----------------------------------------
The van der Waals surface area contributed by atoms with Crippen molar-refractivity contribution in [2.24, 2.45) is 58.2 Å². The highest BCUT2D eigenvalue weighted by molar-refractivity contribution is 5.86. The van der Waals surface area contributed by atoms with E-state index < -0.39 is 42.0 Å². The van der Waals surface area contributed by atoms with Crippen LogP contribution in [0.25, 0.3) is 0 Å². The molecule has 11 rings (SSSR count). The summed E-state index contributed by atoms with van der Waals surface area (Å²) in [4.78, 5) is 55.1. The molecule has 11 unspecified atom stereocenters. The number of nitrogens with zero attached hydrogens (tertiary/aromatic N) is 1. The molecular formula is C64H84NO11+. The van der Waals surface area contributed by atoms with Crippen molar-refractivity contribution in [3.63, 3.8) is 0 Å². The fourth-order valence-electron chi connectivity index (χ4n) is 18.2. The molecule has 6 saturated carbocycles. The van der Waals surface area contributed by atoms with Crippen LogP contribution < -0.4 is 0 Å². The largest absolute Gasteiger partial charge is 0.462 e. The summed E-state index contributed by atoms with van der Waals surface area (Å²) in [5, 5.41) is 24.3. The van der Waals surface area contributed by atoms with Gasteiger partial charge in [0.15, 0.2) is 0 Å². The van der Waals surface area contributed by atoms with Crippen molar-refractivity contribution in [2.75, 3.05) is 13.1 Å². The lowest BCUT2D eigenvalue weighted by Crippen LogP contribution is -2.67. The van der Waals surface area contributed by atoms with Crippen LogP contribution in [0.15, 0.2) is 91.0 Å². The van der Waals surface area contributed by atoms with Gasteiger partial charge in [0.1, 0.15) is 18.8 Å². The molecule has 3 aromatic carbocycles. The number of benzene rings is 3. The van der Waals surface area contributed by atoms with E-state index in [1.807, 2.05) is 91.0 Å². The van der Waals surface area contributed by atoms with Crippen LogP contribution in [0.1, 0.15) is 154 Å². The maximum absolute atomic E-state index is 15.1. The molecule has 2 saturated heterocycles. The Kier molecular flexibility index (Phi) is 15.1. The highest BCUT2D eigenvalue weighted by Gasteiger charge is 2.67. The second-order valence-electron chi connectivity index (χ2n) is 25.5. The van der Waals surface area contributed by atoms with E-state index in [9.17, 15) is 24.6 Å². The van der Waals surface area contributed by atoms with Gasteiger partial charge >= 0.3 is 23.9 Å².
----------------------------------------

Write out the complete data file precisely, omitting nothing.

The van der Waals surface area contributed by atoms with Crippen molar-refractivity contribution in [2.24, 2.45) is 58.2 Å². The highest BCUT2D eigenvalue weighted by molar-refractivity contribution is 5.86. The van der Waals surface area contributed by atoms with E-state index < -0.39 is 42.0 Å². The van der Waals surface area contributed by atoms with Crippen LogP contribution in [0.25, 0.3) is 0 Å². The molecule has 11 rings (SSSR count). The summed E-state index contributed by atoms with van der Waals surface area (Å²) in [4.78, 5) is 55.1. The molecule has 11 unspecified atom stereocenters. The number of nitrogens with zero attached hydrogens (tertiary/aromatic N) is 1. The molecular formula is C64H84NO11+. The van der Waals surface area contributed by atoms with Crippen molar-refractivity contribution in [3.63, 3.8) is 0 Å². The fourth-order valence-electron chi connectivity index (χ4n) is 18.2. The molecule has 6 saturated carbocycles. The van der Waals surface area contributed by atoms with Crippen LogP contribution < -0.4 is 0 Å². The largest absolute Gasteiger partial charge is 0.462 e. The summed E-state index contributed by atoms with van der Waals surface area (Å²) in [5, 5.41) is 24.3. The van der Waals surface area contributed by atoms with Gasteiger partial charge in [0.15, 0.2) is 0 Å². The van der Waals surface area contributed by atoms with Crippen molar-refractivity contribution in [2.75, 3.05) is 13.1 Å². The lowest BCUT2D eigenvalue weighted by Crippen LogP contribution is -2.67. The van der Waals surface area contributed by atoms with Crippen LogP contribution in [0.15, 0.2) is 91.0 Å². The van der Waals surface area contributed by atoms with Gasteiger partial charge in [0.1, 0.15) is 18.8 Å². The molecule has 3 aromatic carbocycles. The number of benzene rings is 3. The van der Waals surface area contributed by atoms with E-state index in [1.807, 2.05) is 91.0 Å². The van der Waals surface area contributed by atoms with Crippen LogP contribution in [0.1, 0.15) is 154 Å². The maximum absolute atomic E-state index is 15.1. The molecule has 2 saturated heterocycles. The Kier molecular flexibility index (Phi) is 15.1. The highest BCUT2D eigenvalue weighted by Gasteiger charge is 2.67. The second-order valence-electron chi connectivity index (χ2n) is 25.5. The van der Waals surface area contributed by atoms with E-state index in [9.17, 15) is 24.6 Å². The van der Waals surface area contributed by atoms with Gasteiger partial charge >= 0.3 is 23.9 Å².